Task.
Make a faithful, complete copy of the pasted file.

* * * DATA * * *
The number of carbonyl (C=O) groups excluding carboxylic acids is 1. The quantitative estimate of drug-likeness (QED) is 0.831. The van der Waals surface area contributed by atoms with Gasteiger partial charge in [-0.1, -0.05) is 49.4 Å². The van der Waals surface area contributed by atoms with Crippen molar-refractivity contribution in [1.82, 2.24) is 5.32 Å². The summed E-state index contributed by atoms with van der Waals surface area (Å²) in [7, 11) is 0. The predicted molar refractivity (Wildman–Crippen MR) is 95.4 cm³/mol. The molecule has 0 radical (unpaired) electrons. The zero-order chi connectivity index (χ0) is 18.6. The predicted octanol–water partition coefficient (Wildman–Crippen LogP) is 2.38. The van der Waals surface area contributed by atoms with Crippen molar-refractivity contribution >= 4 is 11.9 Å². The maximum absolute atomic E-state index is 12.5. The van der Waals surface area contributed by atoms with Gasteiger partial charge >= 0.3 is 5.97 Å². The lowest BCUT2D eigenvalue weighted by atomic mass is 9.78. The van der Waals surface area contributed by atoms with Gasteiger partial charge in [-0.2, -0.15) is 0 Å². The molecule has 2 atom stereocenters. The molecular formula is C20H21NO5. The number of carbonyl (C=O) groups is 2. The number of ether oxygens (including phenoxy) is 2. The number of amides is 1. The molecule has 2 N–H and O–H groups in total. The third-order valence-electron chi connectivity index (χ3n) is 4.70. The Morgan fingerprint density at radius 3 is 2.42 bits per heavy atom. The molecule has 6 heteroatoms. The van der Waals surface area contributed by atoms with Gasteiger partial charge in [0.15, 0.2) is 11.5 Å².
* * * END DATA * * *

The number of carbonyl (C=O) groups excluding carboxylic acids is 1. The quantitative estimate of drug-likeness (QED) is 0.831. The van der Waals surface area contributed by atoms with Gasteiger partial charge in [-0.1, -0.05) is 49.4 Å². The van der Waals surface area contributed by atoms with Crippen molar-refractivity contribution in [1.82, 2.24) is 5.32 Å². The summed E-state index contributed by atoms with van der Waals surface area (Å²) in [7, 11) is 0. The predicted molar refractivity (Wildman–Crippen MR) is 95.4 cm³/mol. The molecule has 0 radical (unpaired) electrons. The zero-order chi connectivity index (χ0) is 18.6. The predicted octanol–water partition coefficient (Wildman–Crippen LogP) is 2.38. The van der Waals surface area contributed by atoms with Crippen molar-refractivity contribution >= 4 is 11.9 Å². The maximum absolute atomic E-state index is 12.5. The van der Waals surface area contributed by atoms with Gasteiger partial charge >= 0.3 is 5.97 Å². The lowest BCUT2D eigenvalue weighted by atomic mass is 9.78. The van der Waals surface area contributed by atoms with Gasteiger partial charge in [-0.2, -0.15) is 0 Å². The molecule has 2 atom stereocenters. The molecular formula is C20H21NO5. The number of carbonyl (C=O) groups is 2. The number of ether oxygens (including phenoxy) is 2. The number of amides is 1. The molecule has 2 N–H and O–H groups in total. The third-order valence-electron chi connectivity index (χ3n) is 4.70. The Morgan fingerprint density at radius 3 is 2.42 bits per heavy atom. The molecule has 6 heteroatoms. The van der Waals surface area contributed by atoms with Gasteiger partial charge in [0.15, 0.2) is 11.5 Å².